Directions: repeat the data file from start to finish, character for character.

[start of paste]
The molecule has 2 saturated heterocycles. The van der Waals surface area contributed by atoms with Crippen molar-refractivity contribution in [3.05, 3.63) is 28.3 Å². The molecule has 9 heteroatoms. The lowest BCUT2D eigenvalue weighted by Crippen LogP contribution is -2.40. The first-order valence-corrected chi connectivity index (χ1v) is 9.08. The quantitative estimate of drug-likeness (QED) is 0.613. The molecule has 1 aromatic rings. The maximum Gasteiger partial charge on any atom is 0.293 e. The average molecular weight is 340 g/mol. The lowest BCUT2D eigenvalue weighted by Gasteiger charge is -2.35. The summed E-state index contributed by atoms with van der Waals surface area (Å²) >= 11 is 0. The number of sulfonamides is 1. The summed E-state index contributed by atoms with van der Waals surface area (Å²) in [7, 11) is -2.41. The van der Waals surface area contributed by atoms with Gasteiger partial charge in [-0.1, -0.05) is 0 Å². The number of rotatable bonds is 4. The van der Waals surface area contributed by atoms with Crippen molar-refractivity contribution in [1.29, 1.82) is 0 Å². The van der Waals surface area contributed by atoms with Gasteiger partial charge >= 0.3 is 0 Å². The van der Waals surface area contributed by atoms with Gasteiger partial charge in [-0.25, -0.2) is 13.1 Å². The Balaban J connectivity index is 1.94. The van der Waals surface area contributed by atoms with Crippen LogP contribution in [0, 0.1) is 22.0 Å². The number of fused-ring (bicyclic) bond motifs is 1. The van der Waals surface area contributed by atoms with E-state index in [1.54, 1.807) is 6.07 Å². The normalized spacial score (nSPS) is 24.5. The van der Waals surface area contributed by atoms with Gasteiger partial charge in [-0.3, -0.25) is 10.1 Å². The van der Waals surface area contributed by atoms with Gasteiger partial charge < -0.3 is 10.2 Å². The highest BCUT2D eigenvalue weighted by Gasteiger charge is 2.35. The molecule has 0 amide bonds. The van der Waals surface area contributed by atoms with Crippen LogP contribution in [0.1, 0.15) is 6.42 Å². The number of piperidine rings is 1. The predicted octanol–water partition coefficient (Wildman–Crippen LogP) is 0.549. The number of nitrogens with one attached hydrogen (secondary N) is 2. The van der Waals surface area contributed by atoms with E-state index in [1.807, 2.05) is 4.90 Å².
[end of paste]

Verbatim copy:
The molecule has 2 saturated heterocycles. The van der Waals surface area contributed by atoms with Crippen molar-refractivity contribution in [3.05, 3.63) is 28.3 Å². The molecule has 9 heteroatoms. The lowest BCUT2D eigenvalue weighted by Crippen LogP contribution is -2.40. The first-order valence-corrected chi connectivity index (χ1v) is 9.08. The quantitative estimate of drug-likeness (QED) is 0.613. The molecule has 1 aromatic rings. The maximum Gasteiger partial charge on any atom is 0.293 e. The average molecular weight is 340 g/mol. The lowest BCUT2D eigenvalue weighted by Gasteiger charge is -2.35. The summed E-state index contributed by atoms with van der Waals surface area (Å²) >= 11 is 0. The number of sulfonamides is 1. The summed E-state index contributed by atoms with van der Waals surface area (Å²) in [7, 11) is -2.41. The van der Waals surface area contributed by atoms with Gasteiger partial charge in [-0.1, -0.05) is 0 Å². The number of rotatable bonds is 4. The van der Waals surface area contributed by atoms with Crippen molar-refractivity contribution in [1.29, 1.82) is 0 Å². The van der Waals surface area contributed by atoms with Gasteiger partial charge >= 0.3 is 0 Å². The van der Waals surface area contributed by atoms with Gasteiger partial charge in [-0.25, -0.2) is 13.1 Å². The Balaban J connectivity index is 1.94. The van der Waals surface area contributed by atoms with Crippen LogP contribution in [0, 0.1) is 22.0 Å². The number of fused-ring (bicyclic) bond motifs is 1. The van der Waals surface area contributed by atoms with E-state index in [1.54, 1.807) is 6.07 Å². The normalized spacial score (nSPS) is 24.5. The van der Waals surface area contributed by atoms with Gasteiger partial charge in [-0.3, -0.25) is 10.1 Å². The van der Waals surface area contributed by atoms with Gasteiger partial charge < -0.3 is 10.2 Å². The highest BCUT2D eigenvalue weighted by Gasteiger charge is 2.35. The molecule has 0 amide bonds. The van der Waals surface area contributed by atoms with Crippen LogP contribution in [0.1, 0.15) is 6.42 Å². The number of piperidine rings is 1. The predicted octanol–water partition coefficient (Wildman–Crippen LogP) is 0.549. The number of nitrogens with one attached hydrogen (secondary N) is 2. The van der Waals surface area contributed by atoms with E-state index in [1.807, 2.05) is 4.90 Å².